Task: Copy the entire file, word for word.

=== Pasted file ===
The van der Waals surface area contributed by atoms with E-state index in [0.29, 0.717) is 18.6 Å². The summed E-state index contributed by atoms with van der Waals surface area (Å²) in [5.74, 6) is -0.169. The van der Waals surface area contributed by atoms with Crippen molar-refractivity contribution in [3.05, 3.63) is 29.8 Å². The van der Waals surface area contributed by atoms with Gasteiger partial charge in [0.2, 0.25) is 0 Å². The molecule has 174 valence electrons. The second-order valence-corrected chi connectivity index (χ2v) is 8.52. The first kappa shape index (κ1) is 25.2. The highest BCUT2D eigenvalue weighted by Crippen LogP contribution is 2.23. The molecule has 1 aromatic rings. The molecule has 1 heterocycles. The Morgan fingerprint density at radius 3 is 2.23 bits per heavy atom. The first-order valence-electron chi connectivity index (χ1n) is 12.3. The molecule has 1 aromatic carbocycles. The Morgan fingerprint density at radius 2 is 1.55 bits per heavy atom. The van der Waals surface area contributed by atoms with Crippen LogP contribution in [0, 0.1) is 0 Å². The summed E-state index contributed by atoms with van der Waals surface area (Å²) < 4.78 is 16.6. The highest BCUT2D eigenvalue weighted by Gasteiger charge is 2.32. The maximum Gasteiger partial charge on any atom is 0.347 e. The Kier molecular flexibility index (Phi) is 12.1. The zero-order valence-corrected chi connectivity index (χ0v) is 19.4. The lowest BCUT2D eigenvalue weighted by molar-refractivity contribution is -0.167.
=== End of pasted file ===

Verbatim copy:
The van der Waals surface area contributed by atoms with E-state index in [0.29, 0.717) is 18.6 Å². The summed E-state index contributed by atoms with van der Waals surface area (Å²) in [5.74, 6) is -0.169. The van der Waals surface area contributed by atoms with Crippen molar-refractivity contribution in [3.05, 3.63) is 29.8 Å². The van der Waals surface area contributed by atoms with Gasteiger partial charge in [0.2, 0.25) is 0 Å². The molecule has 174 valence electrons. The second-order valence-corrected chi connectivity index (χ2v) is 8.52. The first kappa shape index (κ1) is 25.2. The highest BCUT2D eigenvalue weighted by Crippen LogP contribution is 2.23. The molecule has 1 aromatic rings. The molecule has 1 heterocycles. The Morgan fingerprint density at radius 3 is 2.23 bits per heavy atom. The first-order valence-electron chi connectivity index (χ1n) is 12.3. The molecule has 1 aromatic carbocycles. The Morgan fingerprint density at radius 2 is 1.55 bits per heavy atom. The van der Waals surface area contributed by atoms with Crippen LogP contribution in [0, 0.1) is 0 Å². The summed E-state index contributed by atoms with van der Waals surface area (Å²) < 4.78 is 16.6. The highest BCUT2D eigenvalue weighted by Gasteiger charge is 2.32. The maximum Gasteiger partial charge on any atom is 0.347 e. The Kier molecular flexibility index (Phi) is 12.1. The zero-order valence-corrected chi connectivity index (χ0v) is 19.4. The lowest BCUT2D eigenvalue weighted by molar-refractivity contribution is -0.167.